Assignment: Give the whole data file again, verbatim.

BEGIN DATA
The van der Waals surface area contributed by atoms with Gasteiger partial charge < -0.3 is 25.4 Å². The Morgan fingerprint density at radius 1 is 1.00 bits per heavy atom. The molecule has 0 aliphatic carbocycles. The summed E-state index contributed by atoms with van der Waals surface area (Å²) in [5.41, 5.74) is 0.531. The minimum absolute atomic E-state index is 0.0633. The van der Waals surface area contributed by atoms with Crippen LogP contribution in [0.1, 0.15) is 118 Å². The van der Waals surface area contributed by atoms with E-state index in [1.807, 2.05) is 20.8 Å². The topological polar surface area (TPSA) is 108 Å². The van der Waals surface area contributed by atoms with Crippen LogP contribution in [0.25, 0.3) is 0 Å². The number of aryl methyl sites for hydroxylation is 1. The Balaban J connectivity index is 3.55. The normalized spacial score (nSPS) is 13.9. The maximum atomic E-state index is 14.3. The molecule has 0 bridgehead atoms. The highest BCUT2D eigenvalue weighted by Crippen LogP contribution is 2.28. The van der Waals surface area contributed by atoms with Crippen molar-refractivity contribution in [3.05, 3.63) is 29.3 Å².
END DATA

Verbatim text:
The van der Waals surface area contributed by atoms with Gasteiger partial charge < -0.3 is 25.4 Å². The Morgan fingerprint density at radius 1 is 1.00 bits per heavy atom. The molecule has 0 aliphatic carbocycles. The summed E-state index contributed by atoms with van der Waals surface area (Å²) in [5.41, 5.74) is 0.531. The minimum absolute atomic E-state index is 0.0633. The van der Waals surface area contributed by atoms with Crippen LogP contribution in [0.1, 0.15) is 118 Å². The van der Waals surface area contributed by atoms with E-state index in [1.807, 2.05) is 20.8 Å². The topological polar surface area (TPSA) is 108 Å². The van der Waals surface area contributed by atoms with Crippen LogP contribution in [0.25, 0.3) is 0 Å². The number of aryl methyl sites for hydroxylation is 1. The Balaban J connectivity index is 3.55. The normalized spacial score (nSPS) is 13.9. The maximum atomic E-state index is 14.3. The molecule has 0 bridgehead atoms. The highest BCUT2D eigenvalue weighted by Crippen LogP contribution is 2.28. The van der Waals surface area contributed by atoms with Crippen molar-refractivity contribution in [3.05, 3.63) is 29.3 Å².